Earlier this week, the U.S. Chamber of Commerce sent a letter to lawmakers urging swift and definitive action on "America's impending fiscal cliff." Given the dire economic predictions of the "largest tax increase in American history," the Chamber's plea is likely to resonate with lawmakers, especially when combined with President Clinton's latest gaffe.
But the Chamber understandably wants more than tax certainty:
Action cannot stop with the tax system. We urge you to develop a long term plan to address America's excessive spending, particularly entitlement spending. Such a plan should substantially and quickly reduce the current deficit, stabilize the debt-to-GDP ratio and put it on a downward trajectory within five years, and approach a balanced budget within 10 years.
Noticeably thin on details, the letter simply urged lawmakers to go about "prioritizing spending cuts."
Less than an hour later, lawmakers and their staffs learned that highway and transit programs are apparently off the table when it comes to such prioritization. In yet another letter, the Chamber urged lawmakers not to "slash funding for highways, transit and safety programs."
In the Chamber's crosshairs is a motion to instruct conferees offered by Congressman Paul Broun (R-GA) that simply insists funding for Federal highway and transit programs be limited to levels that can be supported by Highway Trust Fund (HTF) revenues, without transfers from the general fund of the Treasury or other sources. In other words, it would prevent another round of bailouts of the trust fund, which have already cost taxpayers tens of billions of dollars.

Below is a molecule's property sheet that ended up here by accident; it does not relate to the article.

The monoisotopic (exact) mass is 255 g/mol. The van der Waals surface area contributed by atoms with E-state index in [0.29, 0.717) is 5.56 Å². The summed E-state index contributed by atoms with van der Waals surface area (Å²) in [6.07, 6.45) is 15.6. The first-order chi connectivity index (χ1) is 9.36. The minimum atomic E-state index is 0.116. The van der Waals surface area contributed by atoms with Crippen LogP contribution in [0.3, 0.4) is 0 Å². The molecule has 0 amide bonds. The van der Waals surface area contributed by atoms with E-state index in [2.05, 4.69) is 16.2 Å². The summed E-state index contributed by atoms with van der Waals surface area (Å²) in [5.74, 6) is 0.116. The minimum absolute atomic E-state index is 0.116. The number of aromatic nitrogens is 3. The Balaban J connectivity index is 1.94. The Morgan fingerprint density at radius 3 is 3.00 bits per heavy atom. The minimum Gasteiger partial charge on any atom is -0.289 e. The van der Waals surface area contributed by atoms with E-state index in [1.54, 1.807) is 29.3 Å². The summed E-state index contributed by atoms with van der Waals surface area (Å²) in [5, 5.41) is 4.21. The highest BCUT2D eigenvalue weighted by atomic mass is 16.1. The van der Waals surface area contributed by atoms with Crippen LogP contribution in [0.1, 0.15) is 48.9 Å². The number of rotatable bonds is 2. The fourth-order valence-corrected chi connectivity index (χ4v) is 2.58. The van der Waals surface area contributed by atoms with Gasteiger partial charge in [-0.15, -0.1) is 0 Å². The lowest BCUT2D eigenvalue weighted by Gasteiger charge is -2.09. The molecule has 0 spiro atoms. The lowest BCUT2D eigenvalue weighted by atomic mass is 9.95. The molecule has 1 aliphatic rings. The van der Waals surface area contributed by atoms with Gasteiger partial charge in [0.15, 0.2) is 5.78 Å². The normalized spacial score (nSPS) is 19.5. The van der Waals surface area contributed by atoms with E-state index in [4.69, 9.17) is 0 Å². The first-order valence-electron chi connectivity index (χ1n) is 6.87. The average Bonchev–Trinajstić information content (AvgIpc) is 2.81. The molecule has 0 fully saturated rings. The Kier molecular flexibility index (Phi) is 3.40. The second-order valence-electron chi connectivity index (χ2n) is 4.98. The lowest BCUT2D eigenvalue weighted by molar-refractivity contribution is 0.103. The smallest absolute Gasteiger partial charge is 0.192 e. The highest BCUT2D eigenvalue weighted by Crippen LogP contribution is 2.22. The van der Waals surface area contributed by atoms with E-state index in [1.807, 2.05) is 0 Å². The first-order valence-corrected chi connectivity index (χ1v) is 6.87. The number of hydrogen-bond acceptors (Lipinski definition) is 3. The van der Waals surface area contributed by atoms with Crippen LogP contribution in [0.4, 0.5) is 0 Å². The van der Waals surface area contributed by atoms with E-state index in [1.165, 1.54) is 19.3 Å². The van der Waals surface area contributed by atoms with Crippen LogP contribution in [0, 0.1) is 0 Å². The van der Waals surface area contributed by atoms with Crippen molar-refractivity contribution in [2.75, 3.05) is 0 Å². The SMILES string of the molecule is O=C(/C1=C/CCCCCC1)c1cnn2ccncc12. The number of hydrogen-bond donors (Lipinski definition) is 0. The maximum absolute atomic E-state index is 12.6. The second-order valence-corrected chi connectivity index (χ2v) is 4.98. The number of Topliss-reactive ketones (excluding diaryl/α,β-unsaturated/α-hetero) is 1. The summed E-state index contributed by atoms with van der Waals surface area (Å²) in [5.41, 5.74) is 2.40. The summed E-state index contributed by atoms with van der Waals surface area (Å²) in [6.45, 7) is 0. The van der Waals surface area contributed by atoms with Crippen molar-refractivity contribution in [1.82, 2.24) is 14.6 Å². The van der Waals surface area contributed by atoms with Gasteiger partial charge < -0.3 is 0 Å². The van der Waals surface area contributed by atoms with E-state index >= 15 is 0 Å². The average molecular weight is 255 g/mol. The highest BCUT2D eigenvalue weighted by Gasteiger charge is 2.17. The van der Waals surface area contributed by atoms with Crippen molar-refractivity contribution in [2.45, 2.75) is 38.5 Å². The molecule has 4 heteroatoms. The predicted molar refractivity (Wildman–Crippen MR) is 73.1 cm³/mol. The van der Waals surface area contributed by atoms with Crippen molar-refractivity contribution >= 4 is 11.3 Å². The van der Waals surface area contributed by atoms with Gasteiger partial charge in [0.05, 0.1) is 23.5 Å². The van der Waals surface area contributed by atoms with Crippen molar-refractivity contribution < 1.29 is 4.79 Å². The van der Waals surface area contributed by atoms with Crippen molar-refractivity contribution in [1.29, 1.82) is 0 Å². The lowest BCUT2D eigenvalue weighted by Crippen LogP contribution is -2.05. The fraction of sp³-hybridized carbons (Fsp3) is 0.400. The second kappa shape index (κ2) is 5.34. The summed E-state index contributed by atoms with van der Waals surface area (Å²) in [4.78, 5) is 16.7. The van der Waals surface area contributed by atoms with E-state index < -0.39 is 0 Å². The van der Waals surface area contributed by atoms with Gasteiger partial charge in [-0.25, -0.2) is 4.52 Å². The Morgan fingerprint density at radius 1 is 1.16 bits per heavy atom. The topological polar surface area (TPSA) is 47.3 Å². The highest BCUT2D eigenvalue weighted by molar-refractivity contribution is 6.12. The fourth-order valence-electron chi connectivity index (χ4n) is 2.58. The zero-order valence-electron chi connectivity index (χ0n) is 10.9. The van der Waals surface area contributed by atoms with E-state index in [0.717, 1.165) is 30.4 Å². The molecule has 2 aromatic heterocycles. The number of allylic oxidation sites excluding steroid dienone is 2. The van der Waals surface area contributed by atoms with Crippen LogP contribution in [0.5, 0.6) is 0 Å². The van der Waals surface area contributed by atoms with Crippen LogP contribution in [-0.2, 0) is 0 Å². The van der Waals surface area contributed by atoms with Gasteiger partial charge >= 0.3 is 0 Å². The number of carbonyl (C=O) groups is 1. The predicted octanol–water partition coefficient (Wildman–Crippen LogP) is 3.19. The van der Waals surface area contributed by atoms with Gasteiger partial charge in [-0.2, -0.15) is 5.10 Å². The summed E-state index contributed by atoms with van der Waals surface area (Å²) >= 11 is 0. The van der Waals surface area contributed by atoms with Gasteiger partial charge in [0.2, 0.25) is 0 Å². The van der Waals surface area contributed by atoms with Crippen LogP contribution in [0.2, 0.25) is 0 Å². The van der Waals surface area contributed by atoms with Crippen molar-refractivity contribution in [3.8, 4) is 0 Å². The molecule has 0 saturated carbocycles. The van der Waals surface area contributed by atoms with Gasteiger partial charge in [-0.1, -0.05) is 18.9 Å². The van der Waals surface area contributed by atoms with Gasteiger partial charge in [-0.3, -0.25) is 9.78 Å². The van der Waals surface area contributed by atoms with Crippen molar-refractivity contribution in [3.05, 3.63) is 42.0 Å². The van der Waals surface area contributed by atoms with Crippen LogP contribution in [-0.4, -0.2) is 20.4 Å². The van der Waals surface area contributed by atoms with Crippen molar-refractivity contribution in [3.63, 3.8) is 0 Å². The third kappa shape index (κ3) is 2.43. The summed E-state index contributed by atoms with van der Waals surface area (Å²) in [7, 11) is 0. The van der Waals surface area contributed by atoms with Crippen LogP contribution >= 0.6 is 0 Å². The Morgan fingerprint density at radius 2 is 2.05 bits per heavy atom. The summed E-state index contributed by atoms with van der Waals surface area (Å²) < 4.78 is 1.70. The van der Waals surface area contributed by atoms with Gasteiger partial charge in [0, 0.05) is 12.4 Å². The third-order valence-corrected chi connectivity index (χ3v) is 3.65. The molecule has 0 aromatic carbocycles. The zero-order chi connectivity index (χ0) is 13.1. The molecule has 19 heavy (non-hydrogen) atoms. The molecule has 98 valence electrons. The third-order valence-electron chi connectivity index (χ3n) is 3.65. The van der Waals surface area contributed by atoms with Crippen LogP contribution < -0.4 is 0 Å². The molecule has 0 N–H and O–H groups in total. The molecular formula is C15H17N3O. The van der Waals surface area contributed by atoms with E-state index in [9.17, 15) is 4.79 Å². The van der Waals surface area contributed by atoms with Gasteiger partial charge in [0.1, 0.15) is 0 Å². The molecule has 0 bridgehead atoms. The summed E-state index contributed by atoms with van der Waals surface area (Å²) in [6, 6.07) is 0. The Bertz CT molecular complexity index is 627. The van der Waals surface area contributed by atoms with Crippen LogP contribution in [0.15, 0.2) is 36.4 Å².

Heritage Action is key voting YES on the motion, which is the same commonsense policy that 235 House Republicans voted in favor of on April 15, 2011 when they adopted the Ryan Budget. Just ten days before that vote, the Chamber applauded House Budget Committee Chairman Paul Ryan and said his budget would "trigger a debate over the size and scope of government and spending priorities" that is "long overdue."
Of course, having this "long overdue" debate is infinitely more difficult when one side is peddling misleading and false arguments. The Obama administration has attacked discretionary cuts in the House-passed budget, saying they would "degrade many of the basic Government services on which the American people rely."
Now, the Chamber is deploying similar hyperbolic rhetoric against the Broun motion, claiming it "would have a real and profound impact on federal safety programs." The letter goes on to imply "traffic fatalities and serious injuries" could increase as a result. The facts could not be further from the truth though. Last summer, when House Republicans outlined a highway and transit reauthorization that did not bankrupt the trust fund, they took great pains to reaffirm safety provisions.
Bluntly, none of this is about safety or "maximiz[ing] every federal dollar," but rather securing every dollar possible. Simply put, the Chamber's dueling letters are typical of the Washington spin machine, and yet another example of "your" spending is excessive, but "mine" is essential. If allowed to continue unabated, it will stymie the sort of necessary reforms our country needs to avoid a fiscal crisis.